Award-Winning Vespertine Dazzles
Published Sunday, June 17, 2018 – 6:45 PM
By Laura Coleman
Slightly disconcerting, there’s something about dining at Vespertine that is unsettling to the point of heightening your senses. That the food is exceptional is secondary to the theatricality that surrounds the immersive hours-long experience.
A clever experiment by Chef Jordan Kahn, who just this month won the coveted Grand Prize design award from the Los Angeles Business Council, Vespertine celebrates its first anniversary next month inside the other worldly Eric Owen Moss-designed structure.
“The goal of the restaurant is to be this Fluxian source of ideas,” Kahn told Beverly Hills Style.
Like a symphony that is more about experience than the individual notes and instruments, Vespertine offers diners a thoughtfully curated evening of molecular gastronomy.
“People go to restaurants because of food. But food is not what stays in your memory,” noted Kahn, who began his career at The French Laundry. “You just remember the experience, the time you had. It’s really a complex art form.”
Named for a flower that blooms in the evening, Vespertine is very much a convergence of food, art, architecture and music in a world entirely crafted by Kahn.
“I found this building and everything clicked,” Kahn recounted of his initial foray into Culver City’s Hayden Tract area to escape typical L.A. traffic five years ago.
After returning that very evening around 3:30 a.m. and jumping the fence to explore the exterior of the distinct structure dubbed the Waffle, Kahn began returning nightly around 2:30 a.m. Eventually, he grew bold enough to remove the wood panels off the door and enter the multi-story architectural marvel that bore no resemblance to a typical restaurant.
“I couldn’t get it off my mind. I was really intrigued,” Kahn said of the building he spent four years tailoring to house Vespertine. “It’s this really powerful energy that’s hard to articulate.”
From the moment you approach the reticulated steel building, Vespertine invites diners to participate in an experience akin to theatre. Set in rhythm to an original atmospheric instrumental score composed by L.A.-based band This Will Destroy You, the evening begins with a welcome drink in a Bauhaus-type garden. Next, you are led through a gorgeous kitchen where Kahn personally greets you, explains his concept and essentially reads your “vibe” in anticipation of further personalizing the evening.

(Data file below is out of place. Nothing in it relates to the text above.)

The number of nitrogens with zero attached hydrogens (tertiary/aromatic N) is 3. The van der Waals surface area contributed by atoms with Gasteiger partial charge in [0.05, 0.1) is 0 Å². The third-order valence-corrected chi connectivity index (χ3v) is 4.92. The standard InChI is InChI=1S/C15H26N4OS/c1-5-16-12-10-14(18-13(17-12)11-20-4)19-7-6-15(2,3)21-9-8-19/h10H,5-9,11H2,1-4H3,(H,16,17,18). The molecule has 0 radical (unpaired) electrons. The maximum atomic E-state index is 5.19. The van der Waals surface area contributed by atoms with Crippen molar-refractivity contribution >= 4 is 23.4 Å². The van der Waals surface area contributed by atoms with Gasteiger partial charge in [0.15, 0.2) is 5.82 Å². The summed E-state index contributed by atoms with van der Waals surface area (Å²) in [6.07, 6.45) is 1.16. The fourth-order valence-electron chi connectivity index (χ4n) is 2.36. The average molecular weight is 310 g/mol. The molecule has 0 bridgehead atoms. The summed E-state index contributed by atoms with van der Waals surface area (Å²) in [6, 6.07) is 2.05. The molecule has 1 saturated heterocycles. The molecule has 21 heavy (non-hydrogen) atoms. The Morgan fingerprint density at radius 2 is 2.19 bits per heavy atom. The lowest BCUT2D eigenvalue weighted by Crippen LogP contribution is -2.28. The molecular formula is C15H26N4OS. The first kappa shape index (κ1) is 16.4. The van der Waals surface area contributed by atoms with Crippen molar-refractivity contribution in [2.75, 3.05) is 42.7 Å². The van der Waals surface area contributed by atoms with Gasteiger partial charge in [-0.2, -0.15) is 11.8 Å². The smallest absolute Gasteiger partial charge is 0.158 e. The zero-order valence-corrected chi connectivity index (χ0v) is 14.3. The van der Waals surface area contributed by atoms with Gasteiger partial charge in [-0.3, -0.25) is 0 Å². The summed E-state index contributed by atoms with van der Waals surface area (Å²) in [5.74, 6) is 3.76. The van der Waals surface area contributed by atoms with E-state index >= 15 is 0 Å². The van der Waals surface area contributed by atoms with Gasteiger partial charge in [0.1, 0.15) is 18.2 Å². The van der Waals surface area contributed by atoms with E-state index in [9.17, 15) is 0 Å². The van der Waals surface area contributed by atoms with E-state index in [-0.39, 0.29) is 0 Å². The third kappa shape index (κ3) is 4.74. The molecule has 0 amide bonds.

The first act enfolds on the building’s open air rooftop with spiced wine and cozy couch-like seating. A member of the sublime staff, attired in black garments made by Jona Sees, explains that the sculptural center piece on the low table illuminated by candles is actually a trio of seaweed “chips” artfully draped on a curved log. After more appetizers that likewise blur the distinction between food and art, such as a delicious biscuit of black currants and burnt onions, the journey continues in the main dining room downstairs, where more than a dozen different courses fully articulate the tasting menu-only concept.
Artfully plated on ceramics crafted by Ryota Aoki, many made from volcanic stone, an early course of snap peas fashioned into a large green shimmering jewel sets the stage for this second act, which includes an optional pairing of wines or juices. Perhaps the most curious dish is one that is served entirely hidden from view in its ceramic home, where the creamy rice pudding with crab is a total surprise.
Following a flight of desserts, the final act of Kahn’s sublime visual and culinary narrative returns you to the outdoor garden where you first began, this time with coffee, liqueurs and sweets. The smell of incense wafts from your own particular space in the maze-like concrete garden draped in foliage while you gaze with newfound understanding at the exoskeleton of oxidized metal in which you just indulged.